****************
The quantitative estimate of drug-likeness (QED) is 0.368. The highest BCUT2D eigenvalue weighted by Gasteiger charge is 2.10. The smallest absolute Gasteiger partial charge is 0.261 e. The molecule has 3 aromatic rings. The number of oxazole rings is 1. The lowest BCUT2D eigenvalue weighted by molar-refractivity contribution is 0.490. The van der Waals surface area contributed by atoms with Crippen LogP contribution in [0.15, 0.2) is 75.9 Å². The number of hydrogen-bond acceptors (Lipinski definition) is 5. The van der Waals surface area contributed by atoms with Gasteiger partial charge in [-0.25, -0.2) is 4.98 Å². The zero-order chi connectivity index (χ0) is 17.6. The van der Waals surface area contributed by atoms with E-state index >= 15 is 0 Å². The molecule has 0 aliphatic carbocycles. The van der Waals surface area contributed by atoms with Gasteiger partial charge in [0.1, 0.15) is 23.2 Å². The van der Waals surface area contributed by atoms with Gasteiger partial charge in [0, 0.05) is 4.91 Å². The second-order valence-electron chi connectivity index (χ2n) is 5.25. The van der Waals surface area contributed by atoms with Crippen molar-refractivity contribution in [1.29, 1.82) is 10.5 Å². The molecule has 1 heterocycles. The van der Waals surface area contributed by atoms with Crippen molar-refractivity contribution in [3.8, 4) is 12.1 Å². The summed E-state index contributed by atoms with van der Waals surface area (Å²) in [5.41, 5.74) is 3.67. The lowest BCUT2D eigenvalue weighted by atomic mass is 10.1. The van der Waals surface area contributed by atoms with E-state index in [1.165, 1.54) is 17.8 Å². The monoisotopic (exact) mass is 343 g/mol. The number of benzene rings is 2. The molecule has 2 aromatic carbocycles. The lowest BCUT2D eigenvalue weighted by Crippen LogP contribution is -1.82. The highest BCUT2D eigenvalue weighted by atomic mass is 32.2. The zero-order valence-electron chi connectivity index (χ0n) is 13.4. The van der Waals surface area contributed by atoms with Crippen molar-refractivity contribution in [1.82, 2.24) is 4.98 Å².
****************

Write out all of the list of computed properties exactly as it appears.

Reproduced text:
The quantitative estimate of drug-likeness (QED) is 0.368. The highest BCUT2D eigenvalue weighted by Gasteiger charge is 2.10. The smallest absolute Gasteiger partial charge is 0.261 e. The molecule has 3 aromatic rings. The number of oxazole rings is 1. The lowest BCUT2D eigenvalue weighted by molar-refractivity contribution is 0.490. The van der Waals surface area contributed by atoms with Crippen LogP contribution in [0.15, 0.2) is 75.9 Å². The number of hydrogen-bond acceptors (Lipinski definition) is 5. The van der Waals surface area contributed by atoms with Gasteiger partial charge in [-0.25, -0.2) is 4.98 Å². The zero-order chi connectivity index (χ0) is 17.6. The van der Waals surface area contributed by atoms with E-state index >= 15 is 0 Å². The molecule has 0 aliphatic carbocycles. The van der Waals surface area contributed by atoms with Gasteiger partial charge in [0.1, 0.15) is 23.2 Å². The van der Waals surface area contributed by atoms with Gasteiger partial charge in [0, 0.05) is 4.91 Å². The second-order valence-electron chi connectivity index (χ2n) is 5.25. The van der Waals surface area contributed by atoms with Crippen molar-refractivity contribution in [1.29, 1.82) is 10.5 Å². The molecule has 1 heterocycles. The van der Waals surface area contributed by atoms with Crippen molar-refractivity contribution in [3.8, 4) is 12.1 Å². The summed E-state index contributed by atoms with van der Waals surface area (Å²) in [5.41, 5.74) is 3.67. The lowest BCUT2D eigenvalue weighted by atomic mass is 10.1. The van der Waals surface area contributed by atoms with E-state index in [1.165, 1.54) is 17.8 Å². The monoisotopic (exact) mass is 343 g/mol. The number of benzene rings is 2. The molecule has 2 aromatic carbocycles. The lowest BCUT2D eigenvalue weighted by Crippen LogP contribution is -1.82. The highest BCUT2D eigenvalue weighted by atomic mass is 32.2. The zero-order valence-electron chi connectivity index (χ0n) is 13.4. The van der Waals surface area contributed by atoms with Crippen molar-refractivity contribution in [1.82, 2.24) is 4.98 Å².